After several years in local politics, Claiborne County resident Charles Shorts decided it was time for something new.
A little over 20 years ago, Shorts and his wife wanted to try their hand at agriculture, so they purchased some land and began raising beef cattle.
“I was a county commissioner for some time,” Shorts says. “I used to come in close contact with the Mississippi Farm Bureau Federation and dealt with lots of agricultural policies. Cattle was something I loved as a boy, so it was an easy choice when I decided to start farming.”
Shorts Farm, run by Charles and his family, has now been in operation for 20 years. Shorts sells his beef to market in Brookhaven as well as other locations in Louisiana.
Shorts’ efforts contribute to the state’s hefty beef cattle industry. With 15,980 beef cattle operations and 900,000 head of beef cattle, it’s no wonder that beef cattle play such a significant role in Mississippi’s agriculture industry. As of 2019, the total value of beef cattle production was estimated to be $268 million, putting it in the state’s top 10 agricultural commodities. Mississippi is prime territory for this thriving industry, as the state’s mild climate allows farmers to grow lots of grass, then effectively raise cattle on that grass.
See more: How Mississippi Farmers Care For Cattle
Shorts says animal welfare is extremely important to him as a farmer, since the cows are his lifeline.
“I keep them warm, vaccinated and make sure I rotate them out of one pasture to another – they can get stagnant when they stay in one place too long,” he says. “I have my fences cut out so we can easily rotate them, and we have enough land where we can keep the cows in three different areas.”
Shorts also grows his own hay and fertilizes it to ensure the cows are getting all the nutrients they need.
Other measures Shorts and beef cattle farmers take to keep the animals comfortable include providing ample shade, controlling flies, testing stored forage for quality and prepping for the state’s hurricane season. Farmers are also responsible for monitoring their cattle during calving season and making sure conditions are ideal for calving.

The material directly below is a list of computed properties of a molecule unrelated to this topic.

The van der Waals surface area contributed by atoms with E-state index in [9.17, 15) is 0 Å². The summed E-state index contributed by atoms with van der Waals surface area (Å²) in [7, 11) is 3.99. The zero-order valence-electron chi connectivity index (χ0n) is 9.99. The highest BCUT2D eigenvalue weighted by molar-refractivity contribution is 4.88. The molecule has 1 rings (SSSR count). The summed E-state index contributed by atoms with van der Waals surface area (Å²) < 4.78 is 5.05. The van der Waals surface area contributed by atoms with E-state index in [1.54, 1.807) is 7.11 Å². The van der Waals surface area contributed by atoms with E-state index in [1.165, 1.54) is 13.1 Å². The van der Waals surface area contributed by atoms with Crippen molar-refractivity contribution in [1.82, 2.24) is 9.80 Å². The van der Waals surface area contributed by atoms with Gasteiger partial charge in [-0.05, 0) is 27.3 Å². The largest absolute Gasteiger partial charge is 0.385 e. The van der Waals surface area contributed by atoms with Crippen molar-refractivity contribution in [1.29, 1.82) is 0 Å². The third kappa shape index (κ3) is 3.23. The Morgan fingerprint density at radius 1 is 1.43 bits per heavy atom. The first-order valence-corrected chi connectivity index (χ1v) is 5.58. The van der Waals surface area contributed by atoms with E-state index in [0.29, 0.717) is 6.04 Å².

Shorts believes in the importance of being active within the agricultural community, which he does by teaching people about agriculture and influencing policy for farmers. While he’s no longer a county commissioner, Shorts holds a seat as a Claiborne County Farm Bureau board member and notes the gravity of making sure the next generation is educated about agriculture, including his own children and family.
“Agriculture should play a big role in everyone’s social life and gatherings,” Shorts says. “A lot of young people don’t take that much interest right now, but I think that’s because they haven’t been able to come out and see what’s happening.”
He praises organizations, like the Natural Resources Conservation Service, that offer programs to help educate young people and agricultural entrepreneurs. Other impactful programs include MFBF’s Ag in the Classroom and Young Farmers & Ranchers, as well as 4-H and FFA. Shorts is hopeful that more young people will find careers in the industry, especially with a focus on local food and the environment.
“It’s a good thing because after a while, I’m going to be gone – I’m 60 years old,” Shorts says. “We need to be paving the way for those young people to come and be better stewards of the land. I thank God that my family and I take an interest in agriculture and don’t take things for granted.”